Ping-Han Hsieh awarded study abroad scholarship from the Ministry of Education, Taiwan

Hsieh joined the Kuijjer group as a PhD student in May 2019. His current project involves developing and improving network inference tools.

Photo of Ping-Han

Ping-Han Hsieh. Photo: UiO

Ping-Han was awarded a scholarship to study abroad by the Ministry of Education, Taiwan, this summer. 

He comments: “I studied my Bachelor’s degree at the National Taiwan University. My undergrad was in bio-industrial mechatronics engineering. In my third year, I switched my research focus to bioinformatics and then took a Master’s in Biomedical Electronics and Bioinformatics. It was after this that I started to analyse data from next-generation sequencing technology.” 

Kuijjer group gave fresh opportunities to work with biological networks

“I moved to Norway to start my PhD in Marieke’s group in 2019. My project mainly focuses on developing a machine learning algorithm that can extract relevant genetic information from large-scale biological networks, involving different kinds of molecular data types. I wanted to study in Europe and had always wanted to do something related to network analysis. Before my PhD, I hadn’t had the opportunity to work with graph data structure, and it is quite challenging since the complexity is greater than ordinary structured table data. For me it’s a completely different way to analyse data, so the PhD position here in Marieke’s group offers a great opportunity for me to expand my knowledge and work in this area.”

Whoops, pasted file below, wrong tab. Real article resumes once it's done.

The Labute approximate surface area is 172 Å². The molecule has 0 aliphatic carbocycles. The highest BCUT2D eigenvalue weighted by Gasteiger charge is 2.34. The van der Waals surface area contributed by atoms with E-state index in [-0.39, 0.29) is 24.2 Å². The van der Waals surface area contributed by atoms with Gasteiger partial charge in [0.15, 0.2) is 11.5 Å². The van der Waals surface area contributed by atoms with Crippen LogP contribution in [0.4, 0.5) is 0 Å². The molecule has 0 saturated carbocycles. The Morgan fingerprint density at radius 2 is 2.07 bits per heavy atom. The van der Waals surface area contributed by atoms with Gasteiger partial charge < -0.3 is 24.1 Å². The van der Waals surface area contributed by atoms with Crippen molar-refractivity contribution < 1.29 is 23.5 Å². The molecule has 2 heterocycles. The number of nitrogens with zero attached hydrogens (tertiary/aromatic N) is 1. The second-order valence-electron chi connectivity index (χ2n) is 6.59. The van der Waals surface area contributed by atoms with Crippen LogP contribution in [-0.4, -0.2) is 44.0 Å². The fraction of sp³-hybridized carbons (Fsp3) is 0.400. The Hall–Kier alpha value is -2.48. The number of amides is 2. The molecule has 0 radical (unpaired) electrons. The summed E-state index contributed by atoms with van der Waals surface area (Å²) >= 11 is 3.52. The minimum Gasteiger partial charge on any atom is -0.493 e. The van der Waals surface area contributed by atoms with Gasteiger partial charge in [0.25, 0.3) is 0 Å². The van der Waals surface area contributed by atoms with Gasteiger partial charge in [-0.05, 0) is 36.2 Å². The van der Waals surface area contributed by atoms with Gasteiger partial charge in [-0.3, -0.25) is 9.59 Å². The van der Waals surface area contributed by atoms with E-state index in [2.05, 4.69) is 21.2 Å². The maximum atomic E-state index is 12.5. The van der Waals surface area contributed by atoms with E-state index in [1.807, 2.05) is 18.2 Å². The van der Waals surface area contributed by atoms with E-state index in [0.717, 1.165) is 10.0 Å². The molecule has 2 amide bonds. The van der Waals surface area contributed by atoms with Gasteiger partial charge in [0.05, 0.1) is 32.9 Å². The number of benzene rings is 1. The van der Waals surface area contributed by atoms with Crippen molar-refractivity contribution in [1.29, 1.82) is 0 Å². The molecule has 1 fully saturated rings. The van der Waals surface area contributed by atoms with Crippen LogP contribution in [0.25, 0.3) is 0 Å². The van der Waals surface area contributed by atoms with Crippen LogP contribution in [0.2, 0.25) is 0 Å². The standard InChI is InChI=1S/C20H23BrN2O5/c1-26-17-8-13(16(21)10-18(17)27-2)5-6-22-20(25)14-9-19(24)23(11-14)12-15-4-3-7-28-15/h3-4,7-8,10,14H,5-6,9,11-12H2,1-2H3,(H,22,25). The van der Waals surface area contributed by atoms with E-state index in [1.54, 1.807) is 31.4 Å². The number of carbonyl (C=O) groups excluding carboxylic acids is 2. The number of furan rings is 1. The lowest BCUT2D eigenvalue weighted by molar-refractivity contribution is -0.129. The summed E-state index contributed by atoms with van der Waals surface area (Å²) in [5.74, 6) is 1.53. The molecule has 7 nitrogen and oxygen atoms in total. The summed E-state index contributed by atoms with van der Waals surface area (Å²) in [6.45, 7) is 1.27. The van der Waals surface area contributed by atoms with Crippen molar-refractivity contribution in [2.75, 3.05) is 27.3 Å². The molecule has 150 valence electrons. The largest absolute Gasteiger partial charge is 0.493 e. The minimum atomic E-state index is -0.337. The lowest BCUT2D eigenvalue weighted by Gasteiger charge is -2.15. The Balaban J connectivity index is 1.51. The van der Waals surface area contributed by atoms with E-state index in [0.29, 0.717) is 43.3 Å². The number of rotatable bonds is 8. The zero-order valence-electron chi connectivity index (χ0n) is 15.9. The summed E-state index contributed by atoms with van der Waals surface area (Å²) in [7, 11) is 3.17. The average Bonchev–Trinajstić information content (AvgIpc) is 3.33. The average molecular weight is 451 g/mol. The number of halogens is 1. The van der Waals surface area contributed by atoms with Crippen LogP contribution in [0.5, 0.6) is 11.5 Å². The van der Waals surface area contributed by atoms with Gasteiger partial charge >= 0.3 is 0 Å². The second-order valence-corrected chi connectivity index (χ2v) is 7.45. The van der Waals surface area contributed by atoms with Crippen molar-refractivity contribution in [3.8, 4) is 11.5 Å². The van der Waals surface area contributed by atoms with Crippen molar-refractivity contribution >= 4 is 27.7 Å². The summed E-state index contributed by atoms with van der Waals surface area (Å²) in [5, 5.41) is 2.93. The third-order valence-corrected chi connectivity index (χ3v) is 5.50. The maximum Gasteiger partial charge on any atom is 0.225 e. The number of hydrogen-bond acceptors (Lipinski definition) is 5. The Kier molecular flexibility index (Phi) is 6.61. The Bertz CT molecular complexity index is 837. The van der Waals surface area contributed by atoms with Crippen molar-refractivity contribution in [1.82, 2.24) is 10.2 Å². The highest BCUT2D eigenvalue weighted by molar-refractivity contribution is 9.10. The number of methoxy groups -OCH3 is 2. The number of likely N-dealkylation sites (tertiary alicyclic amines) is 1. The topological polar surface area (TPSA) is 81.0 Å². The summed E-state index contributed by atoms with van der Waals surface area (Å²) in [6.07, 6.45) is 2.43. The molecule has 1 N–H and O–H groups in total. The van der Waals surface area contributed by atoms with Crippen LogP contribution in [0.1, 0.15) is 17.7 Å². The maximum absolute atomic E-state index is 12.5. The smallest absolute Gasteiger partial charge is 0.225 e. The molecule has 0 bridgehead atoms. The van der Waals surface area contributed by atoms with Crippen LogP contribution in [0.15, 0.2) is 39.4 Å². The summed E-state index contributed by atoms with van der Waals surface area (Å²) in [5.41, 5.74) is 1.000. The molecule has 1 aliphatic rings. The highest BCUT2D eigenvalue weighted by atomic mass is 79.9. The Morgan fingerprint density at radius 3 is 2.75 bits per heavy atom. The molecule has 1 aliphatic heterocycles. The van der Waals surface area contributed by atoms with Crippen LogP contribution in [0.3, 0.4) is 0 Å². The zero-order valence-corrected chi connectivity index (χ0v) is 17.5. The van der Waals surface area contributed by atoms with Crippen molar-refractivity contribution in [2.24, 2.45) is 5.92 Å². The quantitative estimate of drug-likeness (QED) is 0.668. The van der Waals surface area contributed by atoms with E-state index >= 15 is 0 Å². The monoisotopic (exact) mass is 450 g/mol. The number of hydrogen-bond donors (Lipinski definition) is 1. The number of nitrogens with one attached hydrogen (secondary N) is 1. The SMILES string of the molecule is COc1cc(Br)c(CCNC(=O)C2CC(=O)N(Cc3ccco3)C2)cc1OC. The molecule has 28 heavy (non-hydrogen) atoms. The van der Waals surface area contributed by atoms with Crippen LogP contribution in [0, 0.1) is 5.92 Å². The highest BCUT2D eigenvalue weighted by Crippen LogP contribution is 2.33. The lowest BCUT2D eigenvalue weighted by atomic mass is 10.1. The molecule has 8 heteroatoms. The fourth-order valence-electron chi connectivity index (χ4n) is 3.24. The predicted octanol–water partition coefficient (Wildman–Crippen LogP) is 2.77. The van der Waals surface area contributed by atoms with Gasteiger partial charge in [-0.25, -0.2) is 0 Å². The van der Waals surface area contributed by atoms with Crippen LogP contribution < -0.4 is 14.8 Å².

Scholarship assessed on feasibility, novelty and relevance 

The Ministry of Education in Taiwan approached students studying abroad to offer them the chance to apply for the scholarship. They particularly focused on graduate students. 

The application involved a rigorous assessment process, as Ping-Han describes: 

“The application process involved a written proposal for a research project which was then assessed by an evaluation committee. The committee assessed the proposal based on its novelty and quality, and also on the feasibility of the research project. They also focused on selecting projects that were relevant in terms of the expertise, in both industry and academia, that they want to further develop in Taiwan.” 

Scholarship will help support daily living expenses, and provide more options after graduation

The scholarship provides students studying abroad with support for their daily living expenses. It also means that students have more opportunities to remain in their country of study after they submit their thesis, as there can be some delays between thesis submission and public defence. The application itself also gave Ping-Han some very useful experience. He comments:

“It was great news to hear that I had received the scholarship - I didn’t expect it. I’m really grateful to Marieke and the rest of the group as they provided a lot of support in terms of helping me to describe how my research could be applied. I generally focus more on method development and less on the potential application of these methods to solve practical biological problems and improve precision medicine. It is great to have had the opportunity to collaborate with researchers with expertise in molecular medicine here at NCMM. 

“It was also a great experience in terms of being involved in writing a successful funding application. The scholarship means that I don’t have to worry so much about the time between submitting my thesis and waiting for the public defence. It also means that, if I want to find a job in Norway after my thesis, I have some financial support between contracts. I’m very pleased about the outcome!” 

Learn more about the Kuijjer lab via their pages on the NCMM website and their external lab website

 

Published Aug. 19, 2020 2:30 PM - Last modified Aug. 19, 2020 2:30 PM